Jason Alexander writes:
SO WHY DO YOU CONTINUE TO SUPPORT THEM? WHY DO YOU NOT, AT LEAST, AGREE TO SIT WITH REASONABLE PEOPLE FROM BOTH SIDES AND ASK HARD QUESTIONS AND LOOK AT HARD STATISTICS AND POSSIBLY MAKE SOME COMPROMISES FOR THE GREATER GOOD? SO THAT MOTHERS AND FATHERS AND CHILDREN ARE NOT SLAUGHTERED QUITE SO EASILY BY THESE MONSTERS? HOW CAN IT HURT TO STOP DEFENDING THESE THINGS AND AT LEAST CONSIDER HOW WE CAN ALL WORK TO TRY TO PREVENT ANOTHER DAY LIKE YESTERDAY?
via TwitLonger — When you talk too much for Twitter.
I find it amusing that headlines often state the presumptive conclusions of a story as fact, whereas said headline is refuted or made uncertain in the story that ensues. I guess we live in times where this paradoxical ambiguity is tacitly accepted as the norm and we crave sensationalism over cautious and factual reporting.
Take for instance, this headline: Apple to Use In–Cell Tech to Keep the iPhone Screen Thin. That’s pretty cool, right? Well, if it were true. The story—written by Stan Schroeder for Mashable—ends with this note:
Regardless of the overwhelming amount of rumors surrounding the next iPhone, there’s no official confirmation that it will actually have a larger screen, and no firm facts about its design have been revealed. The next iPhone, which follows iPhone 4S, is likely to be officially revealed in the fall.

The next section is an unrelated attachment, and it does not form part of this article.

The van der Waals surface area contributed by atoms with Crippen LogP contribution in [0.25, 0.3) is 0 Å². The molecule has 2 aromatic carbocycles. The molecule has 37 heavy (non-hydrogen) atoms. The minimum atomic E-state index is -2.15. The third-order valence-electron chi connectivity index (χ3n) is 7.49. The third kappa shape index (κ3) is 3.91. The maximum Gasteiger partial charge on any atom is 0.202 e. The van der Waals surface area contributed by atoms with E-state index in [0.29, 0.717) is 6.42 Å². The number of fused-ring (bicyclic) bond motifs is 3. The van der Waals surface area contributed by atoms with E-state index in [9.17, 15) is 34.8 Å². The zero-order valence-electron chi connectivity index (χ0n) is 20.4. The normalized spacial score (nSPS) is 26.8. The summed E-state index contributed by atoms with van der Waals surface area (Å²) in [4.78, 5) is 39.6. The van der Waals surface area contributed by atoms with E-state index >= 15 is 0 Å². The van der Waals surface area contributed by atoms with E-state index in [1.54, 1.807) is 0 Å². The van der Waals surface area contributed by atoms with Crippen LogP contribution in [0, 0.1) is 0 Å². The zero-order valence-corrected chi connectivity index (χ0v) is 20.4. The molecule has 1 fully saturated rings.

This is what we know about the next iPhone from Apple: bupkis. We might make the reasonable assumption that new iPhone hardware from Apple is on the horizon, given that the company has introduced a new model each year. And when they do so, the market will tell us if it’s worth all that it’s made out to be.
Perhaps, this is why I spend more of my time reading the likes of Horace Dediu and John Gruber. People need to get off the “Let me write something about Apple” bandwagon unless they have something meaningful to contribute. No wonder Wall Street analysts have serious challenges predicting the short– and long–run financials of the company many love.